You might remember my stepson, Damon, the Chanterelle Whisperer. Well, it seems he’s also the Chicken of the Woods Whisperer.
Poulet de la Woods? What is that, Jennifer?
Maybe Laetiporus cincinnatus rings a bell? No?
Well, yesterday Damon and his dad, aka my husband, were driving home from their trip to the dump (where, if you don’t know, we here in the middle of Nowheresville must go once a week to part with our stinky garbage) and they turn up the curve in the driveway toward the house and Damon spots something.
Hmm. What could that be?
With a chunk of the mystery plant matter in hand, the men continued up the driveway, walked in the door and begin banging around the bookshelves. I heard the commotion and came rushing out from my Muddy Office (where I was diligently procrastinating away posting junk on Facebook and pinning more junk on Pininterest).
My husband had gathered a few of the books we have on mushroom identification and was flipping away at the pages. Damon had that familiar glint in his eye.
He held the strange, salmon-hued chunk out to me and said, “I think it’s edible!”
Now with wild mushrooms, “I think it’s edible” is a frightening term; there’s a potentially enormous price on the “I think” part of the phrase. While only 2% of the mushrooms in the world will kill you, you really don’t want to find that out over a nice plate of duck confit, a mess of mushrooms alla poison, and a fine Chianti.
It didn’t help that our mushroom identification books were published around the same time that Euell Gibbons was doing ads for Grape Nuts. The pages of the former library books had all taken on the color of spilled tea and the photos were mostly black and white. Our specimen was bright coral – certainly a key factor in solving its mysteries.
I started looking online. Damon wanted to perform a “spore test” (whatever that was). My husband took out a pair of jewelers glasses for closer inspection. And I, foolhardily, started dreaming about how this oddball thing would taste fried up in garlic and butter.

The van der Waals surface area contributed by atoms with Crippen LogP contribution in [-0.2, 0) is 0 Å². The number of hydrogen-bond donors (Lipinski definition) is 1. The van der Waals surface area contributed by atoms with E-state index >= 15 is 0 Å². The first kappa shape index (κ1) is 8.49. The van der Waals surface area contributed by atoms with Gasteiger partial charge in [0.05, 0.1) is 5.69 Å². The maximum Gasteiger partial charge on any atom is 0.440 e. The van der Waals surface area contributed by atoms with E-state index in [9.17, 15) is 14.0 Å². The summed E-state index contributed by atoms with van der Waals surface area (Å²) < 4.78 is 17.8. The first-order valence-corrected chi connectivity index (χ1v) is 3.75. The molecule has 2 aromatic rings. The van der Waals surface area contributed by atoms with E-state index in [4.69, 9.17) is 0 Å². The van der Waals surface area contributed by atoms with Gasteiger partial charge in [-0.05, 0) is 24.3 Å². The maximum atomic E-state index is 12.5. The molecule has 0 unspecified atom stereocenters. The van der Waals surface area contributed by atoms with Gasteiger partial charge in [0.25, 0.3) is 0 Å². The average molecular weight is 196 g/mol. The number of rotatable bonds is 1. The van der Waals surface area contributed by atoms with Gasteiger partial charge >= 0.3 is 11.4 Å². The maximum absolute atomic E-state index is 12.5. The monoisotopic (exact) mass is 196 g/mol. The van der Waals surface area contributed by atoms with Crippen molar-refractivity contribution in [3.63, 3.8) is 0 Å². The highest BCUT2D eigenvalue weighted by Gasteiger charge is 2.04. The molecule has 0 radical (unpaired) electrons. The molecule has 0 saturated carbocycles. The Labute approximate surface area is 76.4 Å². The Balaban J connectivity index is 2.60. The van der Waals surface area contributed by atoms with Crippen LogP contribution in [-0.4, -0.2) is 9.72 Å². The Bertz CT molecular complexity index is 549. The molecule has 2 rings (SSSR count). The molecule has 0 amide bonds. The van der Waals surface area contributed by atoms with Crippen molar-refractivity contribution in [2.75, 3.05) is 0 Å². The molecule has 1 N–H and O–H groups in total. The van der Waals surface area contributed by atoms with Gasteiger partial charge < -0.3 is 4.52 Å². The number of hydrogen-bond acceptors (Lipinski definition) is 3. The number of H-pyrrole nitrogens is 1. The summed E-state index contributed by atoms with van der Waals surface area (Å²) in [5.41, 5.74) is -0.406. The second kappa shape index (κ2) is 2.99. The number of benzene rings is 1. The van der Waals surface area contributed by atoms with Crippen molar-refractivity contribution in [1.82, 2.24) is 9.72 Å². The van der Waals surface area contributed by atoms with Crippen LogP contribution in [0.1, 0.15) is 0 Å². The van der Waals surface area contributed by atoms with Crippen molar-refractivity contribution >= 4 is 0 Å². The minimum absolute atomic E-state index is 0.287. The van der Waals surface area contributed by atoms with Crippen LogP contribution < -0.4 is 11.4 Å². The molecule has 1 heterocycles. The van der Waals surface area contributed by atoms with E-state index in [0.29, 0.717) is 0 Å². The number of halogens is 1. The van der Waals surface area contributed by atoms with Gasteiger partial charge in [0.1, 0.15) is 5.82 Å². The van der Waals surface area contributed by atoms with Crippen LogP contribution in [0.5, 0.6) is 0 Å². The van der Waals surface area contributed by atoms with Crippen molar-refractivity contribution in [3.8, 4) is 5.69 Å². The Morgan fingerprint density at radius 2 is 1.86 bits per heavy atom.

While my high-powered Muddy Lawyer advises me that I must warn you not to rely on goofy sources like the Worldwide Interweb for your wild mushroom identification, and certainly don’t rely on me as a credible source, but this mushroom, we soon learned, was nearly, almost, 99% sure, pretty much absolutely not poisonous.
It was the prized culinary delight: Laetiporus cincinnatus.
More commonly known as Chicken of the Woods.
While my husband painstaking vacuumed out the stray bits of straw I left in the Suburu after my trip to Dick’s Klinger’s farm (super-super-sorry about that, honey!), Damon and I went out to gather the rest of the ginormous mushrooms at the bottom of the driveway.
We brought the heavy basket o’ shrooms back to the Kitchen, weighed it, estimated its price on the open market ($400-600 maybe) and labored over the pros and cons of cooking up (and consuming) this strange delight.
For the remainder of the afternoon, we played YouTube videos on mushroom identification, checked and rechecked our sources, imagined both the glorious meal we could make and the painful collective death that might occur if we were wrong.
We decided to go for it.
“Just a little bit,” we all agreed.
The various recipes for Chicken of the Woods mushrooms involve cooking the thing up like chicken. Why? Because Chicken of the Woods, seriously, no joke, not in an alligator-tastes-just-like-chicken kind of way, tastes like chicken.
I read a recipe for ‘Chicken of the Woods tacos’ and ‘Chicken of the Woods Chicken soup’ and even mistakenly wandered onto the Girls Scouts website and read about a Chicken in the Woods recipe, but I just wanted to try the potentially lethal stuff, plain and simple: straight up.
So we sauteed it in a bit of olive oil and butter and tossed in some garlic to finish it off.
The men cautiously had two chunks each and I gobbled up about 1/3 of a pound figuring my death-by-mushroom would come more quickly that way. In the morning I knew, if I was still alive and hadn’t accidentally killed off my family, that I’d write and tell you about it.
Well, I am still alive and I am still swooning with delight over the wild and delicious Laetiporus cincinnatus fruiting in our driveway.
Now what to do with the ten more pounds of it for dinner tonight?
Take your boots off before you come in here!